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Data from: Audio-visual interactions uniquely contribute to resolution of visual conflict in people possessing absolute pitch

Citation

Kim, Sujin; Blake, Randolph; Lee, Minyoung; Kim, Chai-Youn (2018), Data from: Audio-visual interactions uniquely contribute to resolution of visual conflict in people possessing absolute pitch, Dryad, Dataset, https://doi.org/10.5061/dryad.25nj1

Abstract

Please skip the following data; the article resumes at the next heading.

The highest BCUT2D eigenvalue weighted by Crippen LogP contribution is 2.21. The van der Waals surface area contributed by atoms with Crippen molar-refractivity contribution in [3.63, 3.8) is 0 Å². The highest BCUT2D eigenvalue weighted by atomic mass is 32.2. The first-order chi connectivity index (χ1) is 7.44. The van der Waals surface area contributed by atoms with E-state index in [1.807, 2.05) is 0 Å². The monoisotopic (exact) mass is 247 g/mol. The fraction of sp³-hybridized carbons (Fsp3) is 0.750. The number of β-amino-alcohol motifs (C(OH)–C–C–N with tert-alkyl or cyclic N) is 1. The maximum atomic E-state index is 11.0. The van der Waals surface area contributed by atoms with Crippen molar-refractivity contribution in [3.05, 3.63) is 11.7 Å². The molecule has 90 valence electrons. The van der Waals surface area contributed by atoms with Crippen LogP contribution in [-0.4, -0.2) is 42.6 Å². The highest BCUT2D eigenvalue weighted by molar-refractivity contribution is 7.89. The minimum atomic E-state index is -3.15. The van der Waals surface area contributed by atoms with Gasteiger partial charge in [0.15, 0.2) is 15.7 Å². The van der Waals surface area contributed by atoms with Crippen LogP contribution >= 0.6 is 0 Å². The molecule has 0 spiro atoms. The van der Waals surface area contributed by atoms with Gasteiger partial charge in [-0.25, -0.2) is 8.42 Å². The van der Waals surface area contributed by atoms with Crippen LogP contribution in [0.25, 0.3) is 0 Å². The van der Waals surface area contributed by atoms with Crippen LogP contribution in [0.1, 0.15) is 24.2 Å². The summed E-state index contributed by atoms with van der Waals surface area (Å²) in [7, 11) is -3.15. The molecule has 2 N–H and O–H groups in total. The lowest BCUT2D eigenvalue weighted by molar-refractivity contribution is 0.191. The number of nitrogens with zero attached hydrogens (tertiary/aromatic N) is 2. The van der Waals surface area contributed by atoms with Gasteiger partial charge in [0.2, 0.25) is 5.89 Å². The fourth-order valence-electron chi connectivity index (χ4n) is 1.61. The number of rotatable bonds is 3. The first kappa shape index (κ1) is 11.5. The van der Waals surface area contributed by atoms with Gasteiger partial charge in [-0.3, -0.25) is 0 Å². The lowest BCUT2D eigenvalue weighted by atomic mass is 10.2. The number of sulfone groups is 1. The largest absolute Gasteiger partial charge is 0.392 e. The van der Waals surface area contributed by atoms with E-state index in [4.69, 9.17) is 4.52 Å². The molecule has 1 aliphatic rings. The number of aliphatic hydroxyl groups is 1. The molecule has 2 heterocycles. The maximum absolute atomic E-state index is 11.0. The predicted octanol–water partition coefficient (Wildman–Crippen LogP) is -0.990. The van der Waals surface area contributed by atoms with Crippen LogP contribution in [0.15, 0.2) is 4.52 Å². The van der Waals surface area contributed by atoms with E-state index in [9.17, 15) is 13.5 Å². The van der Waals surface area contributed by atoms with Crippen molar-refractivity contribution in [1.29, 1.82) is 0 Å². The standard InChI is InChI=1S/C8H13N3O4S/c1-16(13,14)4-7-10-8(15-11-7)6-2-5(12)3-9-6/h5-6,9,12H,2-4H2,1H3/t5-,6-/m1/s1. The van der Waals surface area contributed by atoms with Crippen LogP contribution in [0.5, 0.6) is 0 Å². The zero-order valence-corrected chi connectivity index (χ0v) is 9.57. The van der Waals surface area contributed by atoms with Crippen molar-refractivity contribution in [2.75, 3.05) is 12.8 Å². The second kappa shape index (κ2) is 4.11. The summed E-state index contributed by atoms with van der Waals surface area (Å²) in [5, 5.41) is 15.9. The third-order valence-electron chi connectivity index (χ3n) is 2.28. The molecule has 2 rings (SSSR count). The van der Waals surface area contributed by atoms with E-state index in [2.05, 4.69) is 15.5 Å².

Individuals possessing absolute pitch (AP) are able to identify a given musical tone or to reproduce it without reference to another tone. The present study sought to learn whether this exceptional auditory ability impacts visual perception under stimulus conditions that provoke visual competition in the form of binocular rivalry. Nineteen adult participants with 3 - 19 years of musical training were divided into two groups according to their performance on a task involving identification of the specific note associated with hearing a given musical pitch. During test trials lasting just over half a minute, participants dichoptically viewed a scrolling musical score presented to one eye and a drifting sinusoidal grating presented to the other eye; throughout the trial they pressed buttons to track the alternations in visual awareness produced by these dissimilar monocular stimuli. On "pitch-congruent" trials, participants heard an auditory melody that was congruent in pitch with the visual score, on "pitch-incongruent" trials they heard a transposed auditory melody that was congruent with the score in melody but not in pitch, and on "melody-incongruent" trials they heard an auditory melody completely different from the visual score. For both groups, the visual musical scores predominated over the gratings when the auditory melody was congruent compared to when it was incongruent. Moreover, the AP participants experienced greater predominance of the visual score when it was accompanied by the pitch-congruent melody compared to the same melody transposed in pitch; for non-AP musicians, pitch-congruent and pitch-incongruent trials yielded equivalent predominance. Analysis of individual durations of dominance re-vealed differential effects on dominance and suppression durations for AP and non-AP participants. These results reveal that AP is accompanied by a robust form of bisensory interac-tion between tonal frequencies and musical notation that boosts the salience of a visual score.

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